Julie Brown Julie Brown

More than 25 years after she rose to fame with her parody song "Homecoming Queen's Got a Gun," '80s pop icon and comedian Julie Brown is still acting, writing and finding new celebs to make fun of. Brown spoke to TVGuide.com about her latest role on the ABC sitcom The Middle (Wed, 8/7c), and why after all these years she's still asked to perform her hit song.

TVGuide.com: How did you end up on The Middle?
Julie Brown:
They brought me in to do this one little bit in the Halloween episode, but they said from the beginning, it's probably going to be bigger. Then they said, "OK, now we're going to have you back to establish you as the neighbor."

TVGuide.com: What can tease about the episode?
Brown: This whole generation of parents — I'm guilty of it too — does too much for their kids. They have a whole episode where the adults are saying we have to make these kids do stuff for themselves. So we're all out and I'm having fun and then say, "I have to go home. My daughter's texting me and wants me to help her with her homework," and they're like, "No, forget it. We have to take back our lives," and I hang up on my daughter.

TVGuide.com: Why are you drawn to writing about pop culture?
It's compelling to me. I did this new record called Smell the Glamour and when I first started doing it I saw Lady Gaga on Saturday Night Live and completely fell in love with her. I'm like, I have to do her, I have to do a song as if she would do it. I think it's just complete excitement over something you see and when you're referencing pop culture it's a little bit of short hand with the audience. You're not starting from scratch. That recognition can be really fun for an audience.

TVGuide.com: Do you have any new celebrity parodies?
I did this special on Madonna years ago called Medusa and I never released the music. I had this one song called "Vague" and I just re-recorded it with new celebrities. The end of it goes, "Sarah Palin thinks she's really great / She's just cold boogers on a paper plate / Why they're famous, we don't know / But all the Kardashians have to go." There are all new vague celebrities from the first time I did it.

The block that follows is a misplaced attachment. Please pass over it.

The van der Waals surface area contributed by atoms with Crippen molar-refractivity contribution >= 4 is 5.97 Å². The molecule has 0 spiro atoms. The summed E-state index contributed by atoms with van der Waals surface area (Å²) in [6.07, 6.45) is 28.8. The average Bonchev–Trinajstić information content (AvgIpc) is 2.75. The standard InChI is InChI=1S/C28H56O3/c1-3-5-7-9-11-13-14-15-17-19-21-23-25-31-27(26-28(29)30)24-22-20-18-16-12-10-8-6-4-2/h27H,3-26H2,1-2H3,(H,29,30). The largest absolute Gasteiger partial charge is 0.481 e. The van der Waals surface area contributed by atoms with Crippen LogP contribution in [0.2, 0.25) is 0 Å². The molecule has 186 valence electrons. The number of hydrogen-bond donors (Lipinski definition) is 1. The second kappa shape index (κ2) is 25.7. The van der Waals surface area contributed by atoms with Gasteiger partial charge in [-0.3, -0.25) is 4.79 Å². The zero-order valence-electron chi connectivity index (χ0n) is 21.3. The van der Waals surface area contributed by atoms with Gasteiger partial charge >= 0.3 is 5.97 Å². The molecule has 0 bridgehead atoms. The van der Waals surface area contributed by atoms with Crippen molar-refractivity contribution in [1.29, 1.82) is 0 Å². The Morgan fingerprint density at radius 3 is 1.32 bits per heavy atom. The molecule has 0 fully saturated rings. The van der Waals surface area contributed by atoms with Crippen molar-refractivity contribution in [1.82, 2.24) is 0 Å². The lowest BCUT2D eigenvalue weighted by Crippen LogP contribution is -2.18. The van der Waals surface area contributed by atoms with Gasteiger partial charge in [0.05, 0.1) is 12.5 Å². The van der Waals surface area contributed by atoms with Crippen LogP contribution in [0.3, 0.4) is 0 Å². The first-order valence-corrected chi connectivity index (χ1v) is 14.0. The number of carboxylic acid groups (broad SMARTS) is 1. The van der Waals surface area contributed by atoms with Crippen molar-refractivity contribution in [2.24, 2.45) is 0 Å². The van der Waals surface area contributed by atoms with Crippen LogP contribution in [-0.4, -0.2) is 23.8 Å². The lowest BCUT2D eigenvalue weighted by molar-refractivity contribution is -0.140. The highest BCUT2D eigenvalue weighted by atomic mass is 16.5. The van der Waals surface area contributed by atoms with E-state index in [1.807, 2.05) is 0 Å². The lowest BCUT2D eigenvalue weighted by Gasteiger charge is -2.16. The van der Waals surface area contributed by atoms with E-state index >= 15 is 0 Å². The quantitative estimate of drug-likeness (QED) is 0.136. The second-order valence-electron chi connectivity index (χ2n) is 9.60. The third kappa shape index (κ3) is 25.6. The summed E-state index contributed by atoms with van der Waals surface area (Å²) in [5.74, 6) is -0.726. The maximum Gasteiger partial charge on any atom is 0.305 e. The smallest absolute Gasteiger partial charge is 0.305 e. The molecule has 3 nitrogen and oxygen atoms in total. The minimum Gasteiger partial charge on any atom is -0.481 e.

TVGuide.com: Why do you think comedians like Kathy Griffin get heat for their material, but others seem to love you?
Brown: Yeah, people don't get mad at me. I think because I'm playing the person usually, and I don't like being super mean — it makes me feel bad. It is a fine line. I love Kathy Griffin, I think she's brilliant, but for me, there is a line when I go OK, that's too much. I also think people don't like it when I've done something a little too mean. They like it when it's more light-hearted and ridiculous and fun.

TVGuide.com: You write for Melissa & Joey. Why do you think people are so nostalgic for '80s and '90s culture?
Brown: I think that people have a lot of affection for things that they saw at a certain point in their lives. When I performed two weeks ago I wasn't going to do "Homecoming Queen's Got a Gun," but they're like, "You have to do it." Melissa & Joey feels so familiar and comfortable. It's not just starting over with something, and I think people really like that.

TVGuide.com: Any advice for up-and-coming celebrities dealing with the pressure of fame?
Brown: Your work is a separate thing from you. You are this person who has your friends and your life, and you have to see the separation. If you see the separation between your work and yourself it's so much easier.